Trump: Saturday Night Live "Hit Job" was "Boring" and "Unfunny"
Saturday Night Live’s sketch based on the second presidential debate was likely to get viral attention even without extra publicity from Donald Trump himself, who, between calling for the cancellation of SNL and claiming the election to be rigged, critiqued the impersonation, tweeting “Alec Baldwin portrayal stinks.” Responses on Twitter came fast and furious, and Mashable’s coverage of the sketch focused on Trump’s peevishness, addressing the candidate with the recommendation to read the dictionary definition of satire:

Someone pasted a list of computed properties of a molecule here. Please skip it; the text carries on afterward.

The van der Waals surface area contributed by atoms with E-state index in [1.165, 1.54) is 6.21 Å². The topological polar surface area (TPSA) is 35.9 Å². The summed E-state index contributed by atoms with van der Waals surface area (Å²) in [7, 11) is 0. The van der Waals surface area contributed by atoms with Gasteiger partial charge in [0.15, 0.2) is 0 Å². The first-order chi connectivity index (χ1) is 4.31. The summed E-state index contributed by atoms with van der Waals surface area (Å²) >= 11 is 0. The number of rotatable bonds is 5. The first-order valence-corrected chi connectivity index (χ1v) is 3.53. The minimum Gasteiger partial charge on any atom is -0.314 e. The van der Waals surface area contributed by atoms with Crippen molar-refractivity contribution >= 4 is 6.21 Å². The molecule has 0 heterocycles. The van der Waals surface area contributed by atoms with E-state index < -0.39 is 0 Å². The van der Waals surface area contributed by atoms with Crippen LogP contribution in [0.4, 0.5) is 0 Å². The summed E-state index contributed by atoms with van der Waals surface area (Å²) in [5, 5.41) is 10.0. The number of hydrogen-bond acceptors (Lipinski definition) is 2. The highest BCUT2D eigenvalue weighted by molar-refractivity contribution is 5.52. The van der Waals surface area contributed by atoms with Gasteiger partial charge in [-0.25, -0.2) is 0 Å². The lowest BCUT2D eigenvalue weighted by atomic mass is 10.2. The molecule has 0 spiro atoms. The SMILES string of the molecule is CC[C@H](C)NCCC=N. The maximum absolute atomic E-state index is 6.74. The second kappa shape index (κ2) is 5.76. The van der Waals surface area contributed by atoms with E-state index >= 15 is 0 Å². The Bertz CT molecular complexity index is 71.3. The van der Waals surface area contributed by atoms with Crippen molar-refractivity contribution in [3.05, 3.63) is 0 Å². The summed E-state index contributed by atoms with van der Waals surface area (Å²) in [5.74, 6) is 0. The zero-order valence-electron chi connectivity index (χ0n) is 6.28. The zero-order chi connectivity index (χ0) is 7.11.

If you're Donald Trump and you're reading these words, follow this link. Everyone else: L-O-L.
The post was widely shared on Facebook and Twitter, and lookups for satire spiked accordingly.
Satire means “humor that shows the weaknesses or bad qualities of a person, government, society, etc.” The word’s origin is uncertain, but one theory holds that it comes from the same root as saturate and satisfy, going back to the name of a Roman salad composed of different ingredients, a term that was then used for writing intended to mock and criticize that mixed quotations and genres.
Mashable’s post would seem to indicate their opinion that satire is a dish best served cold.
Right behind you!— Saturday Night Live - SNL (@nbcsnl) October 16, 2016
Watch the Trump-Clinton Town Hall #Debate on the #SNL App: https://t.co/7dmmWQgqPD pic.twitter.com/yk4UpNx53h
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